Personally, I have witnessed every aspect of hookup culture that Bogle addressed here at Vanderbilt, and I am sure many of you have as well. From witnessing random make outs at fraternity parties to hearing about sexual encounters from people I am not even that close with, the influence of hookup culture on social life at Vanderbilt is apparent. The song “Sleeping With a Friend” by Neon Trees sums up the mentality that many students have in regards to hooking up. Here are some of the lyrics:

And why mess up a good thing, baby?

It’s a risk to even fall in love

So, when you give that look to me

I better look back carefully

‘Cause this is trouble, yeah this is trouble

I said ooh, ooh

You got me in the mood, mood

I’m scared

But if my heart’s gonna break

Before the night will end

I said, ooh, ooh we’re in danger

Sleeping with a friend, sleeping with a friend

Basically the song is referring to how many people want to avoid the emotional side of intimacy and just hook up. This suggests a major reason why hookup is such a huge influence in college; many students want to avoid any emotional strain. How do you define hooking up? Have you experienced the influence of hookup culture here at Vanderbilt? What is your opinion of it? Do you think that the acceptance of sex in college culture is beneficial or harmful?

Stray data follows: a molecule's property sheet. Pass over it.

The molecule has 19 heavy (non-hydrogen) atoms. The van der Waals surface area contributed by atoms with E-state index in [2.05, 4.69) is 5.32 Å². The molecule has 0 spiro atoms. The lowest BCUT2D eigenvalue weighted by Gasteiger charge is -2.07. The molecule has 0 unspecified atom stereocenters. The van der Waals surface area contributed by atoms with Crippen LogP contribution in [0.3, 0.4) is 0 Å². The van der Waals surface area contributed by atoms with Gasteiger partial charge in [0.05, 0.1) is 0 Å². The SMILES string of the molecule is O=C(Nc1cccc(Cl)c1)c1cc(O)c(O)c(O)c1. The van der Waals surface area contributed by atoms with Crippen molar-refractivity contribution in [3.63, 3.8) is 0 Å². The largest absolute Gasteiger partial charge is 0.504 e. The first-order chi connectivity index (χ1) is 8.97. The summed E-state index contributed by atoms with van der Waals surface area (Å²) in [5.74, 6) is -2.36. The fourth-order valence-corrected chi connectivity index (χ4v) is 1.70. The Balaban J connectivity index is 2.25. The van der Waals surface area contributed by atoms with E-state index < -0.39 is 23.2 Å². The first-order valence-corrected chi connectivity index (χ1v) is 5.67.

2 thoughts on “Dissection of the Hookup Phenomenon

  1. I would define hookup culture as two people (not having a lot of information about each other), having some form of sexual intercourse. Personally, I have experienced hookup culture at Vanderbilt. I have even experience “hookup” culture in high school, but we referred to this as fucking or getting off. Honestly, I have no problem with hookup culture. Hookup culture is serious in college, but what about kids experiencing this at younger ages? Sex in college culture is neither beneficial nor harmful in my opinion, because I have experience hooking up in high school and by college it feels like I know everything about hooking up.


  2. The concept of hooking up has changed for me over time, but now my friends and I refer to it as sex typically. If someone made out with someone, they would just say that they made out and not hooked up. Hook-up culture at Vanderbilt is very prevalent and visible and I am not opposed to it. Individuals can easily choose whether or not to engage in it. Sex is not something that should be taboo to talk about or engage in. If two consenting adults want to have sex there is nothing wrong with that. If hook-up culture becomes more prevalent in high schools, would this change how it is perceived in college?